“Next stop, one trillion!” That was the message from Jonathan Cossey, JP Morgan’s global head of prime finance and GC’s latest inductee into its Hall of Fame, when the US bank surpassed $500 billion in prime brokerage balances for the first time last year – an increase of 25% after having already achieved near record-levels across both its cash and synthetics prime business.
That kind of bullish attitude has been key to JP Morgan’s goal of breaking the duopoly of Goldman Sachs and Morgan Stanley in the prime brokerage market. In the first half of 2020, the three US investment banks roughly held a market share of over a third According to figures collected by Preqin, JP Morgan currently services around 2,250 hedge fund clients, roughly 14% of the market, and nearly double that of its closest rival Credit Suisse.
“Our book is as diversified as it’s ever been. We continue to gain market share with existing clients, onboard new managers, have made a noticeable splash in the start-up space and our future remains bright with a strong pipeline of new business,” said Cossey in an internal memo at the time.
Cossey joined JP Morgan in 2011, having spent over 15 years at Nomura in a number of senior prime brokerage roles, including global head of equity finance. With the US bank, Cossey has served as global head of equity finance and head of the EMEA prime brokerage, before becoming global head in 2016.
Over the years, one of Cossey’s main objectives for the business has been to increase JP Morgan’s investment in its electronic trading services to hedge funds, specifically its Delta One synthetic business, which provides leveraged exposure to securities or a basket of securities through derivatives.
Synthetic prime brokerage has been viewed as a more attractive option for hedge funds because it can help reduce capital and transaction costs through netting. It has become the service of choice for managers running alternative strategies on a large sample of assets, such as long/short (absolute return) funds.
Synthetic prime services include providing clients with access to total return swaps on single stocks, equity baskets and indexes; however, they cannot take up short positions for regulatory reasons.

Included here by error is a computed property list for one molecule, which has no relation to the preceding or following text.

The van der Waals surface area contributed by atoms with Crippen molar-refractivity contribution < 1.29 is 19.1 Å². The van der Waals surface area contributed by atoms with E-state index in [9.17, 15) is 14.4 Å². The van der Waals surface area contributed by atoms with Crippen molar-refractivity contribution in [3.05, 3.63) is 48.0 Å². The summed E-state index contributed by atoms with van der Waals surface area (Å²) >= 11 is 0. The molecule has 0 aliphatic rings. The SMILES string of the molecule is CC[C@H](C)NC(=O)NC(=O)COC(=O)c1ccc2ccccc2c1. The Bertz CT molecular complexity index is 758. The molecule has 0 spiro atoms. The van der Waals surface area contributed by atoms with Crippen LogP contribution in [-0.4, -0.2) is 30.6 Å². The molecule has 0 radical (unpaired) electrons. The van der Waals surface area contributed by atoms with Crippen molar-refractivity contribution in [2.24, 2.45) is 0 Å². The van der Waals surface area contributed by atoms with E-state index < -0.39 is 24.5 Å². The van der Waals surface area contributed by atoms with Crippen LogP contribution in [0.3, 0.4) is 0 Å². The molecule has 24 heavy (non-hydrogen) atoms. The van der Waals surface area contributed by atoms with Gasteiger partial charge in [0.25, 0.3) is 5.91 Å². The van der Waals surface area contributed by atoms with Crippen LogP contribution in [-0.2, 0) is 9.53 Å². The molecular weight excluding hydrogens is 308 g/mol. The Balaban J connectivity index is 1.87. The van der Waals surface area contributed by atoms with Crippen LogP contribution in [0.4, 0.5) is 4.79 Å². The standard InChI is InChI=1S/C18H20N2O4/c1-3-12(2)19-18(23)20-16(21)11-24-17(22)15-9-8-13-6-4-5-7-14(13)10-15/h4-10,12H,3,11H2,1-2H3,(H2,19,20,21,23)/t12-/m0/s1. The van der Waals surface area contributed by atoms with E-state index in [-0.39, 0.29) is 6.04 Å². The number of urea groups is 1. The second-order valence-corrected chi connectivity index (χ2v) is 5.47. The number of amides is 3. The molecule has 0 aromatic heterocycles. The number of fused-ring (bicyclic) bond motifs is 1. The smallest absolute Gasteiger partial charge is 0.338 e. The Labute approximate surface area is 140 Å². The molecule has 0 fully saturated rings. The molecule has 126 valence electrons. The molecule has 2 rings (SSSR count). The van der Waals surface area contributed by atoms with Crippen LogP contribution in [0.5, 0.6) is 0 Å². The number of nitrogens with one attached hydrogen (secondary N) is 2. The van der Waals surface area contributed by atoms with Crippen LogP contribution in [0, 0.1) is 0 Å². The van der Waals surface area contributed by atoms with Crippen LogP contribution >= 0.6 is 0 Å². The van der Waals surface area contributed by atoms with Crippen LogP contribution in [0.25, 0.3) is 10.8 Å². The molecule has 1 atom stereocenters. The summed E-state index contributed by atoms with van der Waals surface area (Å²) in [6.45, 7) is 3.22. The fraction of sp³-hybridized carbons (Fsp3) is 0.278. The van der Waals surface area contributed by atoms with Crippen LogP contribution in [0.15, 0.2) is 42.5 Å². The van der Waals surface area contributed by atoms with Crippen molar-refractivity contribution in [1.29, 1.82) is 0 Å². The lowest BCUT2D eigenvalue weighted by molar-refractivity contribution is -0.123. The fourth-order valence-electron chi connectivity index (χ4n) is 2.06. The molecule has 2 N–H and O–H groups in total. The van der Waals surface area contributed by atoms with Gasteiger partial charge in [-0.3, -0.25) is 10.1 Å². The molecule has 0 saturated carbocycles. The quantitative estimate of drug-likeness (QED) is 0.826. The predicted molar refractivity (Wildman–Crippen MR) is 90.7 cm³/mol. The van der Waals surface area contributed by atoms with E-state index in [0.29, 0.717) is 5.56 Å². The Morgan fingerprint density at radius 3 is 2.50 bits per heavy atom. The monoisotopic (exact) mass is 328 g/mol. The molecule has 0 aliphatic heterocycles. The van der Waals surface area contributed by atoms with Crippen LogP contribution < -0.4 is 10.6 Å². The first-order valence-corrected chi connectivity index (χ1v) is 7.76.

According to the bank’s Investor Day presentation last year, the synthetics business accounted for nearly half of its global prime finance revenues in 2018 and had helped it leapfrog Goldman Sachs in the industry monitor Coalition’s prime brokerage revenue rankings to second place.
The global coronavirus pandemic also proved to be a key test for Cossey and his team to provide stability of financing, clear margin terms, and an unbroken level of services at a time of increased volatility.
“During these volatile times, we provided clarity about margin calls and how clients were going to meet them. We quickly worked though some operational obstacles pertaining to the infrastructure of the hedge fund community when there were meaningful margin calls to be met,” Cossey told Global Custodian earlier this year.
Cossey added that the pandemic has not slowed the bank’s ambitions to continue competing head-on with its rivals, as it looks to utilise digital and virtual technologies to win new mandates.
“We remain focused on delivering value and scale, with a client acquisition mindset and continuing to expand our client footprint. Our strategy hasn’t changed during this time, and we have either kept market share or grown it. There have been some mandates won entirely virtually, carried out by our sales and relationship management team through Zoom or Microsoft. It has been a surprise the pipeline has been so strong,” said Cossey.